Google Earth tour of Australian Bases Abroad
Take a virtual tour of Australian Bases Abroad
You can now take a virtual tour of Australian bases abroad starting from key bases and facilities in Australia itself, going through facilities used by the ADF in the Solomon Islands, Timor Leste, Diego Garcia, the Gulf region, Iraq, and Afghanistan.
To take the tour using Google Earth:
- If you already have Google Earth (version 4 or higher) installed on your computer, start the tour by downloading the Australian Bases Abroad Tour file by clicking here.
- You should click on open in the dialog box that follows then Google Earth should open automatically.
- If you haven’t got Google Earth version 4 (or higher) installed on your computer click here to download and install it before trying step 1.
- The tour file should now appear under Temporary Places on the left hand side of the Google Earth screen.
- Click once on “Australian Bases Abroad Tour” if it is not already highlighted, then on the play button below that.
- Send any feedback or questions you have to firstname.lastname@example.org.
If you don’t have Google Earth installed on your computer you can still view the elements of the tour using Google Maps. Click here to take view the tour using Google Maps (but you’ll have to navigate around the points yourself).
You can click on the yellow placemark buttons to get more information about each location, and web links to Nautilus Institute pages on each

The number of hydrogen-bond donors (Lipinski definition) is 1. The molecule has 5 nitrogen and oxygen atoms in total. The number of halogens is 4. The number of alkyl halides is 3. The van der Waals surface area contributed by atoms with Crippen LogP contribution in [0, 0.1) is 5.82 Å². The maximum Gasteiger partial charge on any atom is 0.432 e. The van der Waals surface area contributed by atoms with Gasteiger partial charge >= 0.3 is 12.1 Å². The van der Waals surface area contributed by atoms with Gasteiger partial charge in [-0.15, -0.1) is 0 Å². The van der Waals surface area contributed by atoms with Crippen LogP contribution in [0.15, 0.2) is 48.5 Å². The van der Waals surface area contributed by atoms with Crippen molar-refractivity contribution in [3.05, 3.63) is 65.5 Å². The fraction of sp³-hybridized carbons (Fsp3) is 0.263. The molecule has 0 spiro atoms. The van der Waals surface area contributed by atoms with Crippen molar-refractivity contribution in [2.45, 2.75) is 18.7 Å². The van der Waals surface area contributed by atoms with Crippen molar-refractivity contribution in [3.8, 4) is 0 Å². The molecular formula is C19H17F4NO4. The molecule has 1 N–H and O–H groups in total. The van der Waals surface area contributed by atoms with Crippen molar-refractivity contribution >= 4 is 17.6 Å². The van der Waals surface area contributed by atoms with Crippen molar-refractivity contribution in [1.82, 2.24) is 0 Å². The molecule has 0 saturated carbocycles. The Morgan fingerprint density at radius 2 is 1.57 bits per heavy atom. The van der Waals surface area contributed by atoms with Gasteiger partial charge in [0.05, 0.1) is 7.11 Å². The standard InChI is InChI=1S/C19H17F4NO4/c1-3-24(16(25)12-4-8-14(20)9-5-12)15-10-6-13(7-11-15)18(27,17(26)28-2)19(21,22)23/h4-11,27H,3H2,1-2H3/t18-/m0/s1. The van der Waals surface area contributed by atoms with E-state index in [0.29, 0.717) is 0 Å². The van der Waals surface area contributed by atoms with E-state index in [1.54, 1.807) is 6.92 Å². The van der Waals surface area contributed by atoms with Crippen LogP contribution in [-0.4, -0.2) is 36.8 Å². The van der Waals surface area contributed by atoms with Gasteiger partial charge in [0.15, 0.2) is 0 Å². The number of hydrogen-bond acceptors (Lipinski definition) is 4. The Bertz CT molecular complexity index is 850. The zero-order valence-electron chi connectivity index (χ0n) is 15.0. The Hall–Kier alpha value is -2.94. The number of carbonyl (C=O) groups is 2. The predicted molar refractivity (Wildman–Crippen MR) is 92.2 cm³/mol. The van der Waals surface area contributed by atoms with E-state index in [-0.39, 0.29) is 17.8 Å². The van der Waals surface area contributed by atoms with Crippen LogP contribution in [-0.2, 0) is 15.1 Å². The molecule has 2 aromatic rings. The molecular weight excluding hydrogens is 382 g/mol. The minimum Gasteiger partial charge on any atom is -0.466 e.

Nautilus Institute will be enhancing and updating this tour as new information comes to hand.
Your suggestions would be welcome. Send suggestions to email@example.com.
The speed of the tour, and how long the tour stops at each point can be adjusted from Google Earth’s Tools menu (choose options, then select the touring tab).
You can also get Google Earth to display more information about each point by ticking the “show balloon when tour is paused” tickbox. If you find that the balloon displays for too short a time to display the photo in the balloon and read the contents of the balloon, change the tour pause time to 5 seconds or more.
Whilst the tour files on the Nautilus website are quite small, the amount of data downloaded by Google Earth to display the underlying terrain is often large. Google Earth tours are not suitable for people with dial-up connections, or if you only have a small download limit. As the tour is played more than once, your computer’s cache retains data, and renders detail faster and in more depth.
Nautilus Institute is grateful to a number of people from Australia and elsewhere for information and corrections, most of whom would probably prefer not to be thanked in public. They know who they are. We would also like to thank Nathaniel Tanter for designing and building the Google Earth tour, and Tony Faithfull for help with this page.